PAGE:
For instance, Cohen paints a false picture of Justice Scalia’s reasoning:
Justice Scalia even asked, “Do you ever seriously expect Congress to vote against a re-extension of the Voting Rights Act?” Apparently, the fact that there is such overwhelming support for the act is an argument for why the Supreme Court should strike it down.
Now, anyone with a legal education should know that this is not Justice Scalia’s reasoning. Even if Justice Scalia was of the opinion that Congress did not have the power to reauthorize the Voting Rights Act, the popularity of the Act would not be a factor in his analysis. As a journalist with a Harvard Law degree, he obviously understands this (and, yes, Cohen is yet another Harvard Law alum not practicing law). Cohen uses the quotations only as a rhetorical device to bolster his (rather weak) argument.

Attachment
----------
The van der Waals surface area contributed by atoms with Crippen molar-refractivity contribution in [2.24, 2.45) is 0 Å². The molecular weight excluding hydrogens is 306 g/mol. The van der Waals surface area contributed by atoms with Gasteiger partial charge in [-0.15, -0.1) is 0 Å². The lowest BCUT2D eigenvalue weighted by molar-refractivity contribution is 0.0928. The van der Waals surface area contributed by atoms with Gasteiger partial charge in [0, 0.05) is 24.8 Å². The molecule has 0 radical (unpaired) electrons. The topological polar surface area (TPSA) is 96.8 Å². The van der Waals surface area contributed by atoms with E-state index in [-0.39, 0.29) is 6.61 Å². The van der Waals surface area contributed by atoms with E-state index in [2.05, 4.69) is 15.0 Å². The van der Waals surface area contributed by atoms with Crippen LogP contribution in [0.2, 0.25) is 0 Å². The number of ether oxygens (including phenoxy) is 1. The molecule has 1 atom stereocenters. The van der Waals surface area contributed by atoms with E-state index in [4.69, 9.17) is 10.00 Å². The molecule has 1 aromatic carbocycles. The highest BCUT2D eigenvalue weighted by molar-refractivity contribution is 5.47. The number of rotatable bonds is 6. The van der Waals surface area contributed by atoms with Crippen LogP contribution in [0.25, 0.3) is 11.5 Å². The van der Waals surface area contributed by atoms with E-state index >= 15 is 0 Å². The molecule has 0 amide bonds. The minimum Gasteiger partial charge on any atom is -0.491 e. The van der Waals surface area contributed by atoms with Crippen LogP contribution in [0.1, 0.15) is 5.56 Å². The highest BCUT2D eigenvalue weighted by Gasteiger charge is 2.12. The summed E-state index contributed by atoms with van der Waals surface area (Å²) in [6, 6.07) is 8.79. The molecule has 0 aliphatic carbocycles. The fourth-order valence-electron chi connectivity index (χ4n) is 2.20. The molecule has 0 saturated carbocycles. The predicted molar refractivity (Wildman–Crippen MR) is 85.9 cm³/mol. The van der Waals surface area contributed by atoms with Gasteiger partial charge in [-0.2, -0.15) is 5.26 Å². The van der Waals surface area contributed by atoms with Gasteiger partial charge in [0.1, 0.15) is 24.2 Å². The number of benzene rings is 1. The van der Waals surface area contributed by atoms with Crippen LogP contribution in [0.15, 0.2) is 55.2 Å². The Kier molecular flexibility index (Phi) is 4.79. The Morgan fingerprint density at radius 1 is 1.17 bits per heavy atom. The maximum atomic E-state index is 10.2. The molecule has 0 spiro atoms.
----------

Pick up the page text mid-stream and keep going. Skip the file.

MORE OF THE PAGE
Cohen’s article exemplifies the reason why oral arguments should not be broadcasted. Quoting out of context, like Cohen has done, causes the public to misconstrue the Court’s reasoning. Readers of Cohen’s article assume that Justice Scalia believes the Act should be struck down because there is “such overwhelming support.” This may inevitably lead to a loss of confidence in the Court.
If a respectable news source like the New York Times, and a journalist with a Harvard Law degree, can use these quotes out of context, just imagine what other, perhaps less respectable, sources may do (ahem, Fox News).